Using a prospective observational study, we analyzed all 1,247 non-transfer STEMI patients treated in 15 percutaneous coronary intervention (PCI) facilities in Dallas, Texas, during a 24-month period (2010–2012). Controlling for confounding factors through a variety of statistical techniques, we explored differences in door-to-balloon (D2B) and in-hospital mortality for those presenting on weekends vs. weekdays and business vs. after hours.
Results
Patients who arrived at the hospital on weekends had larger D2B times compared to weekdays (75 vs. 65 minutes; KW=48.9; p<0.001). Patients who arrived after-hours had median D2B times >16 minutes longer than those who arrived during business hours and a higher likelihood of mortality (OR 2.23, CI [1.15–4.32], p<0.05).
Conclusion
Weekends and after-hour PCI coverage is still associated with adverse D2B outcomes and in-hospital mortality, even in major urban settings. Disparities remain in after-hour STEMI treatment.
doi:10.5811/westjem.2015.2.24166
PMCID: PMC4427209  PMID: 25987912
7.  Variability in the Initial Costs of Care and One-Year Outcomes of Observation Services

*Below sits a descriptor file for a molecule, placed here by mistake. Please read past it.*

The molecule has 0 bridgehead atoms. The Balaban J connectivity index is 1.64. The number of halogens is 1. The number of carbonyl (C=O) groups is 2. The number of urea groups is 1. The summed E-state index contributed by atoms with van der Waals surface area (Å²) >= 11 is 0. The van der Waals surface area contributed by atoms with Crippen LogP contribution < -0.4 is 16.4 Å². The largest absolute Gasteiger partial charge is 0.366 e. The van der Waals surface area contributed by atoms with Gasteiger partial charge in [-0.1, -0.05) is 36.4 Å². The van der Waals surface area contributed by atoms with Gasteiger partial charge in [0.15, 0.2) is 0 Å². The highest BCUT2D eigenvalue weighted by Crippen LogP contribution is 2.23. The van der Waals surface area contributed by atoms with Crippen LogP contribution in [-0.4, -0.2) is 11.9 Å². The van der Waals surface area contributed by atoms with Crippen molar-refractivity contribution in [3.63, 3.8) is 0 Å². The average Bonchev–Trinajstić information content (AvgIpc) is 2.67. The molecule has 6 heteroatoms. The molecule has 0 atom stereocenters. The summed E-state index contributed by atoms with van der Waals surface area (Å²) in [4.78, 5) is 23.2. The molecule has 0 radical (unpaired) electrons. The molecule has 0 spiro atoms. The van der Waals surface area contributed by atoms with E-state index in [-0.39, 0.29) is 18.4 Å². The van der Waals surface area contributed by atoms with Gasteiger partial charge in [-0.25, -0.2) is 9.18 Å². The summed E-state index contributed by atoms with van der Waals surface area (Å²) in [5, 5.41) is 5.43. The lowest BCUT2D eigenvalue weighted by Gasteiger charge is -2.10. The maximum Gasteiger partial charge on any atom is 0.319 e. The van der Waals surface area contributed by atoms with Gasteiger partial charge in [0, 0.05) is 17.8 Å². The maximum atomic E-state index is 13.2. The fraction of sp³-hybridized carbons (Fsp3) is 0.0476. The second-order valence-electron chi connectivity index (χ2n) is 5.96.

Introduction
The use of observation units (OUs) following emergency departments (ED) visits as a model of care has increased exponentially in the last decade. About one-third of U.S. hospitals now have OUs within their facilities. While their use is associated with lower costs and comparable level of care compared to inpatient units, there is a wide variation in OUs characteristics and operational procedures. The objective of this research was to explore the variability in the initial costs of care of placing patients with non-specific chest pain in observation units (OUs) and the one-year outcomes.
Methods
The author retrospectively investigated medical insurance claims of 22,962 privately insured patients (2009–2011) admitted to 41 OUs. Outcomes included the one-year chest pain/cardiovascular related costs and primary and secondary outcomes. Primary outcomes included myocardial infarction, congestive heart failure, stroke or cardiac arrest, while secondary outcomes included revascularization procedures, ED revisits for angina pectoris or chest pain and hospitalization due to cardiovascular diseases. The author aggregated the adjusted costs and prevalence rates of outcomes for patients over OUs, and computed the weighted coefficients of variation (WCV) to compare variations across OUs.
Results
There was minimal variability in the initial costs of care (WCV=2.2%), while the author noticed greater variability in the outcomes. Greater variability were associated with the adjusted cardiovascular-related costs of medical services (WCV=17.6%) followed by the adjusted prevalence odds ratio of patients experiencing primary outcomes (WCV=16.3%) and secondary outcomes (WCV=10%).